Bicmin Bloom Appears After Six Months

For completely illogical reasons, I still love to play Bikmin Bloom. It’s been nearly six months since Niantic’s walking companion app was launched, and my routine hasn’t changed much in that time. Every day, I try to step in my steps. I often fail at that. Sometimes I gain a lot of steps by driving with my phone in my pocket. Sometimes I get out of town, and I have to wait weeks for the items I discover there to find their way to me. But every day, several times a day, I check in. I feel like I’m accomplishing something.

I’m not. I make the numbers go up. And I’m still trying to get around the cuteness of it all, because it goes against a lot of what I usually love about games.

On a mechanical level, there are not many games here. You have missions to do, which sometimes require a hint of strategy to complete. There are ways to improve your team. But in general, it is about walking. You walk to find seedlings, you walk to make them grow, and you walk to get food to feed them. In a typical game, this would do something. The increasing number of Pikmin will unlock different types of gameplay or new stories to explore. Here, you are planting flowers and fighting mushrooms, but there is no challenge for either. You are basically building your team to continue building your team.

The Pikmin Bloom interface shows a player who is waiting to feed their Pikmin Fruit

Photo: Niantic / Nintendo

I imagine a big part of that is because Niantic needs to make money, and the more you think about numbers, the more likely you are to spend money to get those numbers moving faster. Which is weird in a walking game, since you’re basically cheating on yourself, but it’s done responsibly – the game doesn’t bring back key features if you don’t pay, and I haven’t yet (or feel I need to spend) dollars on it.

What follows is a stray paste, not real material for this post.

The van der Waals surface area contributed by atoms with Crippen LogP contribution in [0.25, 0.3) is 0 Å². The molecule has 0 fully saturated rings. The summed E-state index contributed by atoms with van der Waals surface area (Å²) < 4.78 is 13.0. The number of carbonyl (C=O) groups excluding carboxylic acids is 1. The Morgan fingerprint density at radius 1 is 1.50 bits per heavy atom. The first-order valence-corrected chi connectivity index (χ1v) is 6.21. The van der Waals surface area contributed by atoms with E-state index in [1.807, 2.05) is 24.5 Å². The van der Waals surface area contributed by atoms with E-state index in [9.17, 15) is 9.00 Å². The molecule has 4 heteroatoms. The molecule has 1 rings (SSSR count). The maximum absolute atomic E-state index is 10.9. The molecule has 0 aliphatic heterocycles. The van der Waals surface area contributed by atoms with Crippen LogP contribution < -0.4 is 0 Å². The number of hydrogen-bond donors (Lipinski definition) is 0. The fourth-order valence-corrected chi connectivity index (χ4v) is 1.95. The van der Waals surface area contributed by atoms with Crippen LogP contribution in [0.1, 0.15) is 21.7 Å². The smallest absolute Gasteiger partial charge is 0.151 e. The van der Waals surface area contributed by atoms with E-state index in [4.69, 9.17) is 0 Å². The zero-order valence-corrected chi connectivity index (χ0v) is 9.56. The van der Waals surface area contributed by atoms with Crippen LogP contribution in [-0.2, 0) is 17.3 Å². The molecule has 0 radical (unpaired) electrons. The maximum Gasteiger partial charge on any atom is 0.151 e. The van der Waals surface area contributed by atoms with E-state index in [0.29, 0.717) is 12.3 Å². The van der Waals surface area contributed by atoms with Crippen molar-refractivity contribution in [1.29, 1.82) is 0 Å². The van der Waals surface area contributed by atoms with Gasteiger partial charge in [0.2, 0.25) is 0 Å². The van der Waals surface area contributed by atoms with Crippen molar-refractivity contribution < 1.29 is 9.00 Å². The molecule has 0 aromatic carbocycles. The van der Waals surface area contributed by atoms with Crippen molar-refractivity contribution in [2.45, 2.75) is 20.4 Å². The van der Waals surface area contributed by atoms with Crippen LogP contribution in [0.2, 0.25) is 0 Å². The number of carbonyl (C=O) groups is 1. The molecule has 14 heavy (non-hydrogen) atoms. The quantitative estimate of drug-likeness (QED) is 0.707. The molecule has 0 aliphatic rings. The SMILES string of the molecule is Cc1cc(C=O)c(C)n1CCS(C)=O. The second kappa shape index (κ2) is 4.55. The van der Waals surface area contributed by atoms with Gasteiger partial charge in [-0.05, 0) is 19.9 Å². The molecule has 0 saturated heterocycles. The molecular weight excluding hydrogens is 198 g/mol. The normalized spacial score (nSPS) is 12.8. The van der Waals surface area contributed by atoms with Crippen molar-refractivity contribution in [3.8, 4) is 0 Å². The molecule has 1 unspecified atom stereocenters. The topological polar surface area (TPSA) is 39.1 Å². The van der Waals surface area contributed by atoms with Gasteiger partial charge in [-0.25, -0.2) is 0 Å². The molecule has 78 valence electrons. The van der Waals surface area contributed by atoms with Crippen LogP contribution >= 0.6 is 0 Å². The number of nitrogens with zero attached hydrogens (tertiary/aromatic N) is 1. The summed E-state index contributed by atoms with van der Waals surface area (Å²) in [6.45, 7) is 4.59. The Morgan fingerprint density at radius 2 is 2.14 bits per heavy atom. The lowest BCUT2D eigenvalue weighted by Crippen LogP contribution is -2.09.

Without the typical challenges I look for in games, I find this a lot Bikmin BloomIts appeal comes down to something that seems pretty boring on paper: It’s a pleasure to see the new technology work so well.

Games set on real-world maps aren’t exactly new at this point, but there’s still something great about seeing yourself in two worlds at once, and Niantic technology has evolved to the point where everything runs smoothly. In this case, you basically play the post office admin, and it’s still fun to send Pikmin and see them come back over and over again. Even the smallest details, like the way the app uses vibrations, feel so good that gameplay feels like a taste of future gaming possibilities.

I also love the passive collaboration of it all. unlike pokemon go And EntryAnd Bikmin Bloom It does not contain competitive elements. mention developers a trip Talking at one point about removing features that would allow players to negatively affect each other online, it appears Niantic has taken a similar approach here. You can grow flowers alongside other players, and cooperate with other players to fight mushrooms faster, but the determination limits you from doing anything that would spoil someone else’s experience.

This reminds me of newbie boy or Curiosity: What is inside the cube?in that you’re all working together to achieve a common goal, although in the latter case I’m assuming that each type fell apart (and arguably wasn’t “common” at first).

I wish all my time had lead to something more real. Not just things to collect, but things to do. End game. However, while I constantly remind myself, doing so would run counter to the idea that this is as much an exercise companion app as it is a game, if not more. And perhaps most importantly, unfortunately, I will have to stop playing.